ENJOY THE SHOW
We've long-since moved past the belief that all remakes, horror remakes in particular, are inherently bad. From John Carpenter's The Thing to David Cronenberg's The Fly and even as recently as Fede Alvarez's take on The Evil Dead, the horror remake is wide open in terms of quality and sense of purpose. Even so, the thought of a filmmaker bringing a new vision to a classic tale of horror is met with trepidation regardless of the quality of that filmmaker's previous work. Now we have Luca Guadagnino taking on Dario Argento and his classic tale of a witch's coven at a dance academy, Suspiria. In a nutshell, Guadagnino's take on the story is transcendent, taking all the best elements of Argento's classic, reworking them for improvement, and even fleshing out the things that didn't work in the 1977 film. It is sure to leave you breathless.
The horrors of war have rarely found their way into big-budget horror, even though it seems a natural fit to set genre pictures during the most horrendous moments in human history. These have often been relegated to lower-budget efforts often with unsuccessful results. Those days may be close to over, as Overlord, the latest from J.J. Abrams' Bad Robot production label, blasts its way onto screens. Set during the moments just before D-Day, the film offers an intense and explosive men-on-a-mission tale but with the added bonus of supernatural horrors. One side of the film's genre coin works much better than the other, but Overlord is through-and-through a thrilling action movie that should satiate action fans as well as horror fans alike.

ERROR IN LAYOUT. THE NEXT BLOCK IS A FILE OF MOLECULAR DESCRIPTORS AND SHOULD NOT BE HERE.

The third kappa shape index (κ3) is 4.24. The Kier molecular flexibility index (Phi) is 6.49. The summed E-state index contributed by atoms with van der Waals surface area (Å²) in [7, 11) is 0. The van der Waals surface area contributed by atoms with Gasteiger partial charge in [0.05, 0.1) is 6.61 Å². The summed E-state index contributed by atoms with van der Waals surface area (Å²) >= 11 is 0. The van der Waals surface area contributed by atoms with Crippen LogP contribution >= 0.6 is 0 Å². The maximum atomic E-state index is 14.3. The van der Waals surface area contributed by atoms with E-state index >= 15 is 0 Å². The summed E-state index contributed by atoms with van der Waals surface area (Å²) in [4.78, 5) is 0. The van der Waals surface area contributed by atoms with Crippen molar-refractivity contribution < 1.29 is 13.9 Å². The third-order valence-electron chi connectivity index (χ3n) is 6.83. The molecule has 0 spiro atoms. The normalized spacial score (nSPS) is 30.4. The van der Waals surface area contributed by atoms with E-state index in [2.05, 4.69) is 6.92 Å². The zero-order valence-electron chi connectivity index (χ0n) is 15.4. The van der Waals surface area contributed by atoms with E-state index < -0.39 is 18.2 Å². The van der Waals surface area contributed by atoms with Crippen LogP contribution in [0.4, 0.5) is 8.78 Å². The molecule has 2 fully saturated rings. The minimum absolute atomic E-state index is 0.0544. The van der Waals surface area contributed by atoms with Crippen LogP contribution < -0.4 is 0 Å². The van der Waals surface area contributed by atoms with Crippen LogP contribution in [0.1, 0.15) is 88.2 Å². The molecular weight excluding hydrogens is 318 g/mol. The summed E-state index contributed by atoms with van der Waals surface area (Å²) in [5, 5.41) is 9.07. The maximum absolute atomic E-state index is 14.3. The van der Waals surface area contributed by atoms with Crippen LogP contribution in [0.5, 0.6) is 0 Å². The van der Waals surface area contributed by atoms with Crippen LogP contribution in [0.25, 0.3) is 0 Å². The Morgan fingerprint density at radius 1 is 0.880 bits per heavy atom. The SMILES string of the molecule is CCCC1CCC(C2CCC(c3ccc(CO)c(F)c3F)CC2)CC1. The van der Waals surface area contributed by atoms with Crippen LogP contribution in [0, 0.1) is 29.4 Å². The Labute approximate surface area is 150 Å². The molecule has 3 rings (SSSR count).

A mysterious cult stationed at a secluded island. A "lost soul" of a man searching for his kidnapped sister. The ancient entity known only as "The Goddess" who is seemingly able to speak through the cult's chosen mouthpiece. These are the main pieces of the puzzle at work in Welsh filmmaker Gareth Evans latest horror endeavor, Apostle. Most known for his action chops, Evans delivers the bloody, brilliant goods in his newest film, a horror, period piece that turns the screws of tension one, small click at a time. It does take a good, long while before the craziness at the heart of Apostle kicks in, but it is more than worth it. The last hour of the film presents all the macabre, cult insanity you would expect from the man who directed The Raid and its epic sequel. However, the first hour of Apostle is borderline grueling.